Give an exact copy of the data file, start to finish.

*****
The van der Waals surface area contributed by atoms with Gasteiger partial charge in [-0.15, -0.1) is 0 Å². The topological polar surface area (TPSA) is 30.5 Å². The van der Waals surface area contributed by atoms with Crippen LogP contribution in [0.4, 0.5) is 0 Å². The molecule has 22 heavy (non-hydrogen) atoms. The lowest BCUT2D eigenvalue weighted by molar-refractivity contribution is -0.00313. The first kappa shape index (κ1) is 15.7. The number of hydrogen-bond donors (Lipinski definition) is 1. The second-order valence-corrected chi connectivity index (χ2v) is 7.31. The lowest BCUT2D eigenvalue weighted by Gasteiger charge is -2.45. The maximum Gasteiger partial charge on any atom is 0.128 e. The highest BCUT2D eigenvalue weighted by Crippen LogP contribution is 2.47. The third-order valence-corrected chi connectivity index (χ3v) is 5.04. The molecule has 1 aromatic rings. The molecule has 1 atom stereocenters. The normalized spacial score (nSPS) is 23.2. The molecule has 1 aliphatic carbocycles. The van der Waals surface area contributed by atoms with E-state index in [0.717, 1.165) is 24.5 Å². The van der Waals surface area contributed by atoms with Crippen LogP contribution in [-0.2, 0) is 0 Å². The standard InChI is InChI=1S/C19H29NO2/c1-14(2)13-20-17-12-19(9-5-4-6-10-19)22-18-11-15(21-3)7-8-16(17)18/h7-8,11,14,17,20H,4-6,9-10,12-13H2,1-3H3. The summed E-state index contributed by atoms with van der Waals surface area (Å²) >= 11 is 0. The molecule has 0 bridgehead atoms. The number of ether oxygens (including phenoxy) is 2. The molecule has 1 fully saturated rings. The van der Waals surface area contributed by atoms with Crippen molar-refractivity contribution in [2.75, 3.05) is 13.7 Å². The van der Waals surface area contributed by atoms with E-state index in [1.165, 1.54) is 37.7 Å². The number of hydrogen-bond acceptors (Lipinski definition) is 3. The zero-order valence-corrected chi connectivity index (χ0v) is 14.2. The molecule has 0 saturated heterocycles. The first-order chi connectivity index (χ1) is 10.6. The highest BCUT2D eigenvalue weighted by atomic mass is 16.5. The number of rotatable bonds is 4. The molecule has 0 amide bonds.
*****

The van der Waals surface area contributed by atoms with Gasteiger partial charge in [-0.15, -0.1) is 0 Å². The topological polar surface area (TPSA) is 30.5 Å². The van der Waals surface area contributed by atoms with Crippen LogP contribution in [0.4, 0.5) is 0 Å². The molecule has 22 heavy (non-hydrogen) atoms. The lowest BCUT2D eigenvalue weighted by molar-refractivity contribution is -0.00313. The first kappa shape index (κ1) is 15.7. The number of hydrogen-bond donors (Lipinski definition) is 1. The second-order valence-corrected chi connectivity index (χ2v) is 7.31. The lowest BCUT2D eigenvalue weighted by Gasteiger charge is -2.45. The maximum Gasteiger partial charge on any atom is 0.128 e. The highest BCUT2D eigenvalue weighted by Crippen LogP contribution is 2.47. The third-order valence-corrected chi connectivity index (χ3v) is 5.04. The molecule has 1 aromatic rings. The molecule has 1 atom stereocenters. The normalized spacial score (nSPS) is 23.2. The molecule has 1 aliphatic carbocycles. The van der Waals surface area contributed by atoms with E-state index in [0.717, 1.165) is 24.5 Å². The van der Waals surface area contributed by atoms with Crippen LogP contribution in [-0.2, 0) is 0 Å². The standard InChI is InChI=1S/C19H29NO2/c1-14(2)13-20-17-12-19(9-5-4-6-10-19)22-18-11-15(21-3)7-8-16(17)18/h7-8,11,14,17,20H,4-6,9-10,12-13H2,1-3H3. The summed E-state index contributed by atoms with van der Waals surface area (Å²) >= 11 is 0. The molecule has 0 bridgehead atoms. The number of ether oxygens (including phenoxy) is 2. The molecule has 1 fully saturated rings. The van der Waals surface area contributed by atoms with Crippen molar-refractivity contribution in [2.75, 3.05) is 13.7 Å². The van der Waals surface area contributed by atoms with E-state index in [1.165, 1.54) is 37.7 Å². The number of hydrogen-bond acceptors (Lipinski definition) is 3. The zero-order valence-corrected chi connectivity index (χ0v) is 14.2. The molecule has 0 saturated heterocycles. The first-order chi connectivity index (χ1) is 10.6. The highest BCUT2D eigenvalue weighted by atomic mass is 16.5. The number of rotatable bonds is 4. The molecule has 0 amide bonds.